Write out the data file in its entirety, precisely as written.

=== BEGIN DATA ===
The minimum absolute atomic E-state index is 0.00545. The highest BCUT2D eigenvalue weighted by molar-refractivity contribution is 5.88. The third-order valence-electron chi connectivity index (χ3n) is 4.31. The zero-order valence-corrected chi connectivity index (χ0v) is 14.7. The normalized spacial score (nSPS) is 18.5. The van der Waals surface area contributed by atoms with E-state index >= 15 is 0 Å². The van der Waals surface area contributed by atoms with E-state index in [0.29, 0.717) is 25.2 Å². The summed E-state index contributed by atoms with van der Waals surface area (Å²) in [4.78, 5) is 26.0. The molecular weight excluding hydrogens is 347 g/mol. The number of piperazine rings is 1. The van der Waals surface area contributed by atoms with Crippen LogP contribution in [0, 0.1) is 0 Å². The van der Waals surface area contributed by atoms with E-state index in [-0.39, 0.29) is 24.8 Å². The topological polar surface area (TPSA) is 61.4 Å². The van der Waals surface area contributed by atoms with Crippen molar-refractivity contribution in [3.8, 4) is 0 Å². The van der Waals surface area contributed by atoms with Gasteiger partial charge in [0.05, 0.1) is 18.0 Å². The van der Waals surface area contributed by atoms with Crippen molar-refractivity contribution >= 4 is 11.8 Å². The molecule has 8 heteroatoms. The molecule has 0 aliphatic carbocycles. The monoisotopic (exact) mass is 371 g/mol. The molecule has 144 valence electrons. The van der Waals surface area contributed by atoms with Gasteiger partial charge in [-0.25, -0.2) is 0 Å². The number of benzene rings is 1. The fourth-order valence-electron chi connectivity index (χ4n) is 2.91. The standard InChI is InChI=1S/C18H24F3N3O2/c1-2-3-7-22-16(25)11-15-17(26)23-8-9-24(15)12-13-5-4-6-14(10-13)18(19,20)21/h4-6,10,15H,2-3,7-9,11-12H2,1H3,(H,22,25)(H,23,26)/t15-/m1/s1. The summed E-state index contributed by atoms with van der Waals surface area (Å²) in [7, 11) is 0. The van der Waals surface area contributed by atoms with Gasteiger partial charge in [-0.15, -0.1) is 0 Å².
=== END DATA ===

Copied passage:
The minimum absolute atomic E-state index is 0.00545. The highest BCUT2D eigenvalue weighted by molar-refractivity contribution is 5.88. The third-order valence-electron chi connectivity index (χ3n) is 4.31. The zero-order valence-corrected chi connectivity index (χ0v) is 14.7. The normalized spacial score (nSPS) is 18.5. The van der Waals surface area contributed by atoms with E-state index >= 15 is 0 Å². The van der Waals surface area contributed by atoms with E-state index in [0.29, 0.717) is 25.2 Å². The summed E-state index contributed by atoms with van der Waals surface area (Å²) in [4.78, 5) is 26.0. The molecular weight excluding hydrogens is 347 g/mol. The number of piperazine rings is 1. The van der Waals surface area contributed by atoms with Crippen LogP contribution in [0, 0.1) is 0 Å². The van der Waals surface area contributed by atoms with E-state index in [-0.39, 0.29) is 24.8 Å². The topological polar surface area (TPSA) is 61.4 Å². The van der Waals surface area contributed by atoms with Crippen molar-refractivity contribution in [3.8, 4) is 0 Å². The van der Waals surface area contributed by atoms with Gasteiger partial charge in [0.05, 0.1) is 18.0 Å². The van der Waals surface area contributed by atoms with Crippen molar-refractivity contribution >= 4 is 11.8 Å². The molecule has 8 heteroatoms. The molecule has 0 aliphatic carbocycles. The monoisotopic (exact) mass is 371 g/mol. The molecule has 144 valence electrons. The van der Waals surface area contributed by atoms with Gasteiger partial charge in [-0.25, -0.2) is 0 Å². The number of benzene rings is 1. The fourth-order valence-electron chi connectivity index (χ4n) is 2.91. The standard InChI is InChI=1S/C18H24F3N3O2/c1-2-3-7-22-16(25)11-15-17(26)23-8-9-24(15)12-13-5-4-6-14(10-13)18(19,20)21/h4-6,10,15H,2-3,7-9,11-12H2,1H3,(H,22,25)(H,23,26)/t15-/m1/s1. The summed E-state index contributed by atoms with van der Waals surface area (Å²) in [7, 11) is 0. The van der Waals surface area contributed by atoms with Gasteiger partial charge in [-0.15, -0.1) is 0 Å².